The Challenges We Faced
Written by Brittany Cottrill Lloyd
Collaborative writing is hard, especially the first time it is attempted. Writers have their own processes, so collaborative writing requires finding a balance between one's own process and the expectations of one's collaborators. This is no different in a classroom setting. It takes time to establish trust and interest, and these challenges presented themselves in real way. As an example, the group set a deadline for a first draft. Sitting on the outside of the decision-making process, I assumed that since they had agreed on the day and they had the added pressure of not wanting to let their peers down, everyone would stay generally on task. Even so, when the first draft workshop arrived, there were writers who had drafts, there were others who had some notes, and there were still those who hadn't done all of their assigned reading, let alone begun their draft. This inconsistency among writers didn't stop with drafts.
There were challenges that weren't unexpected. As with any assignment, some students had more to say than others, which led to inconsistency in the length of reviews. Some contributors were more or less invested than others, and the imbalance led to some tense discussion. But there were other challenges that arose because of cross-disciplinary collaboration.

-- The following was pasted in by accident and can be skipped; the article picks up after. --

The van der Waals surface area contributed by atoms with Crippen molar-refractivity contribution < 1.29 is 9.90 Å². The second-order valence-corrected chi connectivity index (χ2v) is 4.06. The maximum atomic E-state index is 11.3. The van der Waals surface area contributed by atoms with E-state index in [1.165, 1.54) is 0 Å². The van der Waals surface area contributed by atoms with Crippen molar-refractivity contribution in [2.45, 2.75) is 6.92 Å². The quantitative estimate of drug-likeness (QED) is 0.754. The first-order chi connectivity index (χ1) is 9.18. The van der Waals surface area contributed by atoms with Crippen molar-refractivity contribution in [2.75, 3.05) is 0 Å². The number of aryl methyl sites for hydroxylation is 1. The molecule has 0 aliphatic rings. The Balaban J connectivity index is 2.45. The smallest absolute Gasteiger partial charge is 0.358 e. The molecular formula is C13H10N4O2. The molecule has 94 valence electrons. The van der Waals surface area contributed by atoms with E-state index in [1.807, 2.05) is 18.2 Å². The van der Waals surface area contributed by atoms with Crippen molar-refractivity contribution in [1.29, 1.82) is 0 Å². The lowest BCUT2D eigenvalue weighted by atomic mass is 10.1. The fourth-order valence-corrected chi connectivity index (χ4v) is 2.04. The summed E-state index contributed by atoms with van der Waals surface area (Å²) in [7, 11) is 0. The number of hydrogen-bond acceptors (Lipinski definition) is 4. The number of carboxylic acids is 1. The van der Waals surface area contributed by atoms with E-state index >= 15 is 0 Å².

It was challenging for the writers to come to terms about the style the review would take. Students from journalism struggled to transition back into academic writing, as an example. Some of the English majors, on the other hand, struggled to avoid too much summary without the analysis. Even having done numerous rhetorical analyses of book reviews, no student–writer felt completely confident in the genre, but they continued to work together.
One concern students rightfully raised was how we would design the review. Most of them had little to no experience building websites, and realistically one can only learn so much in a single semester. We considered a number of options including trying to make the website from scratch using Dreamweaver, but ultimately decided to use a template. Each contributor proposed a template that they found and felt would work for the review, and we discussed the benefits and drawbacks of them. In the end, we agreed upon a template.
The revision process was another challenge we faced. The inherent challenge with collaborative writing, particularly when your collaborators are students, is that collaborators can leave. Because the majority of the writers for this project were undergraduate students, when the class ended, their level of participation, understandably, waned. Because of that, the revision process for this webtext was unconventional.
After receiving feedback from reviewers, I emailed the collaborators and asked if anyone wanted to continue with the project through revision. Some students had graduated and likely no longer checked their school email, others didn't have time, but some were interested. As a professional, I understand that writing and research is part of my job. Students too often see writing as part of their job—the job of being a student—so writing is for the classes they are in, not more work outside of the classes. Because of this, it was hard to find time to work together.
In the end, the revision process happened largely through a shared Google Doc, email, and a few face-to-face meetings.